Goldman Sachs predicts $2,300. Bank of America is saying $3,000.

Some hardcore gold bugs predict $5,000, $10,000 or $20,000. One even predicts $50,000 per ounce.

Why Invest in a Gold Mine?

There are certain times to own gold and miners. And there are times not to.

With the price of gold in an uptrend, this is as good a time as any.

Still, the question remains…

Why would Berkshire – which never bets on macroeconomic trends like the price of gold – invest in gold miners?

Because gold miners are cheap. They have long been a much-hated asset. Shares of gold miners have trailed gold’s price for decades.

Gold hit an all-time high near $2,070 per troy ounce on August 6. But the gold miners are far off their highs.

The HUI Gold Index – the NYSE index of unhedged large cap gold miners – would have to rise by more than 70% to reach its old peaks. Junior miners would have to more than double.

Barrick is trading at the same price it was in 2006 when gold was just $600.

Put another way, Berkshire’s bet on Barrick is just an old-fashioned value play.

How to Bet on Gold and Gold Miners

Investing in gold was once illegal in the United States. Today, there are dozens of ways to bet on the price of gold.

You can buy physical bullion, bars and coins in stores. You can buy gold online and have it stored for you in vaults in Zurich or Singapore. I can even buy gold at my local mall in London from a vending machine.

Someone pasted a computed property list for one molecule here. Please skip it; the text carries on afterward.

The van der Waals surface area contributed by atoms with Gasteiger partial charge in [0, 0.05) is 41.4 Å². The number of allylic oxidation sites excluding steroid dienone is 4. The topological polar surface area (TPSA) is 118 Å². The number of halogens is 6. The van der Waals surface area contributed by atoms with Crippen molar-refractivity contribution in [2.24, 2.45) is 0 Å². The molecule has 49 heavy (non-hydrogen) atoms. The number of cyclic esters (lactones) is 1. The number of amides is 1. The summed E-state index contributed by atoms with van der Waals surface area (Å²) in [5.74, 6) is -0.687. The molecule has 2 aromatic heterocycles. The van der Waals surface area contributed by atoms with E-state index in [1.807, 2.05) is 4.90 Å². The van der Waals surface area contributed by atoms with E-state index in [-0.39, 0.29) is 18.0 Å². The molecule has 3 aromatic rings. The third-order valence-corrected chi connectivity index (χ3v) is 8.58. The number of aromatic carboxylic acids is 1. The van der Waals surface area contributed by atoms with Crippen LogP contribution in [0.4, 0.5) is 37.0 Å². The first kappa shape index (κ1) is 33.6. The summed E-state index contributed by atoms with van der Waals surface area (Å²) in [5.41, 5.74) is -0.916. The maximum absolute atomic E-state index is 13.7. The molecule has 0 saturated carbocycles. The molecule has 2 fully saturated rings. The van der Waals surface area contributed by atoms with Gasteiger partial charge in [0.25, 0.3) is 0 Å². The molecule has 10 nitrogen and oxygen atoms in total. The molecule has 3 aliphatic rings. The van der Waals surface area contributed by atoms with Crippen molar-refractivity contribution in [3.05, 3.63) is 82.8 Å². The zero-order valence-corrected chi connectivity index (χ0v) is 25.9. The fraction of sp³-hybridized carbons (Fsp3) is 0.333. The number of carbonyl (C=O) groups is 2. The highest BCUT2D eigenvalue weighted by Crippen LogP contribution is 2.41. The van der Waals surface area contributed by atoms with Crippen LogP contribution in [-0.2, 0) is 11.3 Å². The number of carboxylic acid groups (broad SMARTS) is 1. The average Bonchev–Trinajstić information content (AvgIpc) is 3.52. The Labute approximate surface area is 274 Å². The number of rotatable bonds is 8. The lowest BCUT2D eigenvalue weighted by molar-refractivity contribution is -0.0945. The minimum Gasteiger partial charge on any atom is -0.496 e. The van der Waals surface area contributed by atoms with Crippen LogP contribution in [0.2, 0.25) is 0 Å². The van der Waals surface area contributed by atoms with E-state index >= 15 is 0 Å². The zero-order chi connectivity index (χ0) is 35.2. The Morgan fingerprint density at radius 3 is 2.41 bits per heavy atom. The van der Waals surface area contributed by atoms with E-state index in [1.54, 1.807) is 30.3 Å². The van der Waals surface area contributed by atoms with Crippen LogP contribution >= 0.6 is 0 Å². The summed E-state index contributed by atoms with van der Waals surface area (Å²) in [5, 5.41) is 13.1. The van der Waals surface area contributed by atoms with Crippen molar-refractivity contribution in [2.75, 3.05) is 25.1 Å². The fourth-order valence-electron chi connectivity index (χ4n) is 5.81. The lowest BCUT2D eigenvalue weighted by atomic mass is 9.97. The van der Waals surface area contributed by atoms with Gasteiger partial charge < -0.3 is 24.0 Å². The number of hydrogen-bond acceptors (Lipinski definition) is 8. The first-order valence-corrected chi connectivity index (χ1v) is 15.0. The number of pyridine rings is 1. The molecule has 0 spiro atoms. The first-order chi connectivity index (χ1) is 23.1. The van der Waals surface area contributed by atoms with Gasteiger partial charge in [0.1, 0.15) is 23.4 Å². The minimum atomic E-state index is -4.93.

Financial investors can buy options, futures and warrants on gold as well.

Finally, you can buy exchange-traded funds (ETFs). These can be leveraged or unleveraged.

Do you want to bet on the gold mining sector as a whole?

You can buy VanEck Vectors Gold Miners ETF (NYSE: GDX) or VanEck Vectors Junior Gold Miners ETF (NYSE: GDXJ) at the click of a mouse.

The Direxion Daily Gold Miners Index Bull 2X Shares ETF (NYSE: NUGT) offers a double-leveraged bet on the sector.

What’s the bottom line of gold miners?

Experienced investors will tell you mining stock manias never end well.

But recall the advice offered in Edwin Lefèvre’s Reminiscences of a Stock Operator: “In a bull market your game is to buy and hold until you believe that the bull market is near its end.”

As Berkshire’s bet on Barrick suggests, the current gold mining mania is just the beginning.

And Berkshire will likely “sell too early” – right before the grisly end.

Good investing,

Nicholas


About

An accomplished investment advisor and widely recognized expert on quantitative investing, global investing and exchange-traded funds, Nicholas has been a regular commentator on CNN International and Fox Business Network. He has also been cited in The Wall Street JournalFinancial TimesNewsweek, Fox Business News, CBS, MarketWatch, Yahoo Finance and MSN Money Central. Nicholas holds a bachelor’s and a master’s from Stanford University and a J.D. from Harvard Law School. It’s no wonder his groundbreaking content is published regularly in the free daily e-letter Liberty Through Wealth.